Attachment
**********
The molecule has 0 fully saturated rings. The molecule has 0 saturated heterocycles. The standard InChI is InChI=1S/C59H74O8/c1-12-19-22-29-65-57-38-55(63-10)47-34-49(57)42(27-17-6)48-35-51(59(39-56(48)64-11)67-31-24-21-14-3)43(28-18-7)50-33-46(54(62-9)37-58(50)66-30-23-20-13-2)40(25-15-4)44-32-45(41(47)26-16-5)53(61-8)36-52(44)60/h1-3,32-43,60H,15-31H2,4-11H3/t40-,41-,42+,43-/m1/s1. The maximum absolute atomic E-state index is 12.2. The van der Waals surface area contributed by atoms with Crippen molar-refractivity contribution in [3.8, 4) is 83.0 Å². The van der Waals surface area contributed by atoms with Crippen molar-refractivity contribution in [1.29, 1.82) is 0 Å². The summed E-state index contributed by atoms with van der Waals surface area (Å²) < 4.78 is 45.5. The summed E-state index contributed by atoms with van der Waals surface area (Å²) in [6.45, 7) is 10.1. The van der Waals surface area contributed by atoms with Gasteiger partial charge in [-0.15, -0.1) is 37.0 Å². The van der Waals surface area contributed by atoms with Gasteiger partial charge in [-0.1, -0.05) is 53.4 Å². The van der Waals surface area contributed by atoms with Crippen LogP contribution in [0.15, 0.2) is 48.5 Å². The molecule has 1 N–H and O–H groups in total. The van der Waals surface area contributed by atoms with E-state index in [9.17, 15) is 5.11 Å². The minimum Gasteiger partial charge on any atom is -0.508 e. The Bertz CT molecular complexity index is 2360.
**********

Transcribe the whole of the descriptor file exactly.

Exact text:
The molecule has 0 fully saturated rings. The molecule has 0 saturated heterocycles. The standard InChI is InChI=1S/C59H74O8/c1-12-19-22-29-65-57-38-55(63-10)47-34-49(57)42(27-17-6)48-35-51(59(39-56(48)64-11)67-31-24-21-14-3)43(28-18-7)50-33-46(54(62-9)37-58(50)66-30-23-20-13-2)40(25-15-4)44-32-45(41(47)26-16-5)53(61-8)36-52(44)60/h1-3,32-43,60H,15-31H2,4-11H3/t40-,41-,42+,43-/m1/s1. The maximum absolute atomic E-state index is 12.2. The van der Waals surface area contributed by atoms with Crippen molar-refractivity contribution in [3.8, 4) is 83.0 Å². The van der Waals surface area contributed by atoms with Crippen molar-refractivity contribution in [1.29, 1.82) is 0 Å². The summed E-state index contributed by atoms with van der Waals surface area (Å²) < 4.78 is 45.5. The summed E-state index contributed by atoms with van der Waals surface area (Å²) in [6.45, 7) is 10.1. The van der Waals surface area contributed by atoms with Gasteiger partial charge in [-0.15, -0.1) is 37.0 Å². The van der Waals surface area contributed by atoms with Gasteiger partial charge in [-0.1, -0.05) is 53.4 Å². The van der Waals surface area contributed by atoms with Crippen LogP contribution in [0.15, 0.2) is 48.5 Å². The molecule has 1 N–H and O–H groups in total. The van der Waals surface area contributed by atoms with E-state index in [9.17, 15) is 5.11 Å². The minimum Gasteiger partial charge on any atom is -0.508 e. The Bertz CT molecular complexity index is 2360.